other books by Brian Bond

Staff Officer: The Diaries of Lord Moyne 1914-1918
Staff Officer: The Diaries of Lord Moyne 1914-1918

Kobo ebook|Oct 1 1987

$6.39 online$8.26list price(save 22%)
The Battle for France & Flanders: Sixty Years On
The Battle for France & Flanders: Sixty Years On

Kobo ebook|Oct 25 2001

$7.19 online$9.30list price(save 22%)
see all books by Brian Bond
Format:PaperbackDimensions:250 pages, 8.98 × 6.06 × 0.63 inPublished:March 12, 1998Publisher:Oxford University Press

The following ISBNs are associated with this title:

ISBN - 10:0198207352

ISBN - 13:9780198207351

Look for similar items by category:

Customer Reviews of The Pursuit of Victory: From Napoleon to Saddam Hussein

Reviews

Extra Content

Table of Contents

1. Frederick the Great and the era of limited war2. Napoleon and the decisive battle3. The Napoleonic legacy: the influence of Jomini and Clausewitz4. Moltke and the wars of German unification5. The quest for victory in the Schlieffen era, 1890-19146. The pursuit of victory in the First World War and the aftermath7. The pursuit of victory in the Second World War8. The pursuit of victory in the nuclear ageConclusion

From Our Editors

In Western Europe and North America the idea that war can deliberately be used as an 'instrument of policy' has become unfashionable, not least because of the carnage of two World Wars and the Americans' humiliating experience in Vietnam. But wars are still fought. Those who start wars clearly believe they are worthwhile. Why? In this original and provocative study, Brian Bond discusses the successes and failures of military and political leaders in their pursuit of victory over the last two centuries. Professor Bond argues that in order to be counted victorious, a leader has to progress beyond military triumph to preserve the political control needed to secure an advantageous and enduring peace settlement. After 1945, nuclear weapons and the increased complexity of international relations blurred the identity of 'victors' and 'losers' and seemed to make the idea of a 'decisive' victory almost unthinkable. But this study warns against the assumption that war as an instrument of policy has now been completely discarded. The Falklands and Gulf conflicts show that ag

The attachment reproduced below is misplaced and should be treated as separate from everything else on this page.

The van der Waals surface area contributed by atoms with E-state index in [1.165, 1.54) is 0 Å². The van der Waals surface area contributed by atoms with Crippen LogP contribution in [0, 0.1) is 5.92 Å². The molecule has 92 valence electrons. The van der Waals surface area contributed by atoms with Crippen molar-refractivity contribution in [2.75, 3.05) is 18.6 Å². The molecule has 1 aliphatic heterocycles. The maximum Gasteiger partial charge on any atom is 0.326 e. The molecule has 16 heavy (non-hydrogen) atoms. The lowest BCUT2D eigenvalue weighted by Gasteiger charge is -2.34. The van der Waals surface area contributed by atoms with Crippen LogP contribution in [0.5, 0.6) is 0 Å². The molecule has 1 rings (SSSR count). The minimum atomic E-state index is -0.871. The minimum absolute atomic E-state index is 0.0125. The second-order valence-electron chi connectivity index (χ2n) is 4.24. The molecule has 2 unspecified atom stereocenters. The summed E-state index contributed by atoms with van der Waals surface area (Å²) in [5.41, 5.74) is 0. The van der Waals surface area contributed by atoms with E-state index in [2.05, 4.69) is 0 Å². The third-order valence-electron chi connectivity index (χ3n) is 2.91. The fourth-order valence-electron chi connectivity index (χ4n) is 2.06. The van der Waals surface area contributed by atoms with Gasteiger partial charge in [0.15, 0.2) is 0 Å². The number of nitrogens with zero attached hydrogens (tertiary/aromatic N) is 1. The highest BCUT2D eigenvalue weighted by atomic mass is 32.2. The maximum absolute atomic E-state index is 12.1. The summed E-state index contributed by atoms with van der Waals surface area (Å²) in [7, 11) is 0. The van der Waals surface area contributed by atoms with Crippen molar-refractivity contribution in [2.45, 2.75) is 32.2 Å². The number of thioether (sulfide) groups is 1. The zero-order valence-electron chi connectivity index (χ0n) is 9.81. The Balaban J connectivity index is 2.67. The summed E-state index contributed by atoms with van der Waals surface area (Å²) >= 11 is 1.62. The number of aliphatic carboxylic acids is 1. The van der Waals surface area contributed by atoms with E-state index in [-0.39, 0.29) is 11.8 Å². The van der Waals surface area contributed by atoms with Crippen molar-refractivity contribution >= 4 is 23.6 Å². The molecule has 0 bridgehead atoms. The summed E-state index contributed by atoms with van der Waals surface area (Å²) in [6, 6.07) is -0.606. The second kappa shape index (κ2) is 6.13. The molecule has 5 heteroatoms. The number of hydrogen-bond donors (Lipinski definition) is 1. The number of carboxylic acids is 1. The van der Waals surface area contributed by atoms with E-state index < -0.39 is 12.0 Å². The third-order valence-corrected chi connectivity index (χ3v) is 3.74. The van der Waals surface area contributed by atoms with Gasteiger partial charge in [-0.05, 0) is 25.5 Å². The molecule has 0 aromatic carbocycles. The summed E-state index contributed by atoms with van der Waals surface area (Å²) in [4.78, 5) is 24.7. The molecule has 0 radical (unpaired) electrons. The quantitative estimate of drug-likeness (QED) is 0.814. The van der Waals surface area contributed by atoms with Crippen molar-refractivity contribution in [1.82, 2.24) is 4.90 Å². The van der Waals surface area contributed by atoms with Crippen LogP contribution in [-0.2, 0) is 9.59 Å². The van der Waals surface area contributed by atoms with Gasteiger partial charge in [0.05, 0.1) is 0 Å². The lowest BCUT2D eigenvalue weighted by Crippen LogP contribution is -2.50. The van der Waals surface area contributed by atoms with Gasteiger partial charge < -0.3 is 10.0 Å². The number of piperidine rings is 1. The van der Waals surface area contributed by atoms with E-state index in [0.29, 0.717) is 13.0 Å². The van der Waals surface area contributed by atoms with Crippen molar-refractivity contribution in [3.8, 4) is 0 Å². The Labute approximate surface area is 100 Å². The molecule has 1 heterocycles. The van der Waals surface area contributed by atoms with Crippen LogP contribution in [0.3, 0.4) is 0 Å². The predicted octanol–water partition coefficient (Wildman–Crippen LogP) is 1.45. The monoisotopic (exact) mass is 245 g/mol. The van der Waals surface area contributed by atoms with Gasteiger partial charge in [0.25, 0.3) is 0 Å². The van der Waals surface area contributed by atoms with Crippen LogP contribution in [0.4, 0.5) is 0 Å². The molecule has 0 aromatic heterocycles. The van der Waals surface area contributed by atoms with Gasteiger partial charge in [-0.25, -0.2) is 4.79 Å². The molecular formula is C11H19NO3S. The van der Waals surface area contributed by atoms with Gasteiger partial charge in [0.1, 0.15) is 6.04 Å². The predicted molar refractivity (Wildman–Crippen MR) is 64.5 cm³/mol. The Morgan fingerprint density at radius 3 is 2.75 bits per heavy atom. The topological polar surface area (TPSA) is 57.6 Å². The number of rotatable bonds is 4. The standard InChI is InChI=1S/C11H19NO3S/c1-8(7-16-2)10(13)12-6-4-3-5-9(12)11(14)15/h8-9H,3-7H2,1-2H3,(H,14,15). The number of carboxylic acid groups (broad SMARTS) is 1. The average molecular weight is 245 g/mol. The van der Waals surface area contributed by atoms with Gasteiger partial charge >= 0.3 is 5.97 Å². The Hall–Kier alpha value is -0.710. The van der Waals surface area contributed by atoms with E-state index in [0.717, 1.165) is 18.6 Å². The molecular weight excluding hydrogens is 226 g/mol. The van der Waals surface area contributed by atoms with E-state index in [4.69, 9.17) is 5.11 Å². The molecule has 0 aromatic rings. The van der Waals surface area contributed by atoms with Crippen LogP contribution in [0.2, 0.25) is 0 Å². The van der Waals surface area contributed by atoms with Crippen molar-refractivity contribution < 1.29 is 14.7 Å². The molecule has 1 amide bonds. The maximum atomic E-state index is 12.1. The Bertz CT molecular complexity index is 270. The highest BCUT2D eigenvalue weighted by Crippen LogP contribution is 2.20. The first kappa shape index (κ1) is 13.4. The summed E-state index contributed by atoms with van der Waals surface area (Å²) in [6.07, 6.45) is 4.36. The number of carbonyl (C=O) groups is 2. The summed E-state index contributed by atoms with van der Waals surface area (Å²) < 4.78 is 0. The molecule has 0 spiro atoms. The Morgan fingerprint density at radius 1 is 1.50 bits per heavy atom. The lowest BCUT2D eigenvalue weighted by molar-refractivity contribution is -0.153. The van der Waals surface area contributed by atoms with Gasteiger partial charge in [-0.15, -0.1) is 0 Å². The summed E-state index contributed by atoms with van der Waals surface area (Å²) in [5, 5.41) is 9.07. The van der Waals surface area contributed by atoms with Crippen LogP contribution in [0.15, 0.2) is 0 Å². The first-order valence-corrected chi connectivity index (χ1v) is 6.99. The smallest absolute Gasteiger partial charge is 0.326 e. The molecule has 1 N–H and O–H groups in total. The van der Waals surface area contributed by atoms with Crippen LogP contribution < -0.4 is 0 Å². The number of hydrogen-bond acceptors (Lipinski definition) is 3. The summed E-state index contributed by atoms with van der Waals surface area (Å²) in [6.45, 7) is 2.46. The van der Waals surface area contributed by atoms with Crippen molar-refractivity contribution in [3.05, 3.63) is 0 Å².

Editorial Reviews

`This is a thought-provoking book. As the various chapters are read, a coherent and persuasive argument emerges ... First, it is an extremely valuable overview of warfare since the mid-eighteenth century, essential to the reader who wishes to gain insights into how conflict has changed duringthat time. Second, it presents a well researched and resourced theme on the changing nature of 'victory', introducing the reader to complex arguments in a straightforward way. It is those arguments that make us think, and that should always be the aim of a scholarly work. When, in addition, the bookis well produced, with good illustrations and clear maps ... it is a work to be recommended to specialist and general readers alike.'John Pimlott, Dept of War Studies, RMA Sandhurst, Journal of Strategic Studies, Vol. 20, No. 2, June '97